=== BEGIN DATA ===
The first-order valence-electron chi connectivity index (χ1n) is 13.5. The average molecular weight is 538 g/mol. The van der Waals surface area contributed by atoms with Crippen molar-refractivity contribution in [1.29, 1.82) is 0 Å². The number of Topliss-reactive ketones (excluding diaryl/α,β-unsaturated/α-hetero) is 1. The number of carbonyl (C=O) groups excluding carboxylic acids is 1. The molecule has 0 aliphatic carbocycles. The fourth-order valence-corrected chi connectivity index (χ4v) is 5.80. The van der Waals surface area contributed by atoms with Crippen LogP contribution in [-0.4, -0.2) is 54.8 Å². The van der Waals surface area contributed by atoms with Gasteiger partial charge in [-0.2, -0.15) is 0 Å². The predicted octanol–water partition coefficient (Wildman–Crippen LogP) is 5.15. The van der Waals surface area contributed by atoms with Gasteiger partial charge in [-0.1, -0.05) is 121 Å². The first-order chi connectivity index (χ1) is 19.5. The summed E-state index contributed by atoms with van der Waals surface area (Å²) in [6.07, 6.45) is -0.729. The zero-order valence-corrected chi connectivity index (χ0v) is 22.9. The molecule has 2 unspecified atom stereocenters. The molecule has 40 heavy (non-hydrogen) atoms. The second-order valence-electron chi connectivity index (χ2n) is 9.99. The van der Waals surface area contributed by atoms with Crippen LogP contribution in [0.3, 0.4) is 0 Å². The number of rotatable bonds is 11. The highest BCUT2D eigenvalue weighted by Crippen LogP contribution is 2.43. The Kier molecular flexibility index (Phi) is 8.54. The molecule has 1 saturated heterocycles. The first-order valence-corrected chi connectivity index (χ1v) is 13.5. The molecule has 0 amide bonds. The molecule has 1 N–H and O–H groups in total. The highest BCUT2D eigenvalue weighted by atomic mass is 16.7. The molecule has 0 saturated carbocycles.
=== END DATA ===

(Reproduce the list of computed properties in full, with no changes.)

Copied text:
The first-order valence-electron chi connectivity index (χ1n) is 13.5. The average molecular weight is 538 g/mol. The van der Waals surface area contributed by atoms with Crippen molar-refractivity contribution in [1.29, 1.82) is 0 Å². The number of Topliss-reactive ketones (excluding diaryl/α,β-unsaturated/α-hetero) is 1. The number of carbonyl (C=O) groups excluding carboxylic acids is 1. The molecule has 0 aliphatic carbocycles. The fourth-order valence-corrected chi connectivity index (χ4v) is 5.80. The van der Waals surface area contributed by atoms with Crippen LogP contribution in [-0.4, -0.2) is 54.8 Å². The van der Waals surface area contributed by atoms with Gasteiger partial charge in [-0.2, -0.15) is 0 Å². The predicted octanol–water partition coefficient (Wildman–Crippen LogP) is 5.15. The van der Waals surface area contributed by atoms with Gasteiger partial charge in [-0.1, -0.05) is 121 Å². The first-order chi connectivity index (χ1) is 19.5. The summed E-state index contributed by atoms with van der Waals surface area (Å²) in [6.07, 6.45) is -0.729. The zero-order valence-corrected chi connectivity index (χ0v) is 22.9. The molecule has 2 unspecified atom stereocenters. The molecule has 40 heavy (non-hydrogen) atoms. The second-order valence-electron chi connectivity index (χ2n) is 9.99. The van der Waals surface area contributed by atoms with Crippen LogP contribution in [0.3, 0.4) is 0 Å². The number of rotatable bonds is 11. The highest BCUT2D eigenvalue weighted by Crippen LogP contribution is 2.43. The Kier molecular flexibility index (Phi) is 8.54. The molecule has 1 saturated heterocycles. The first-order valence-corrected chi connectivity index (χ1v) is 13.5. The molecule has 0 amide bonds. The molecule has 1 N–H and O–H groups in total. The highest BCUT2D eigenvalue weighted by atomic mass is 16.7. The molecule has 0 saturated carbocycles.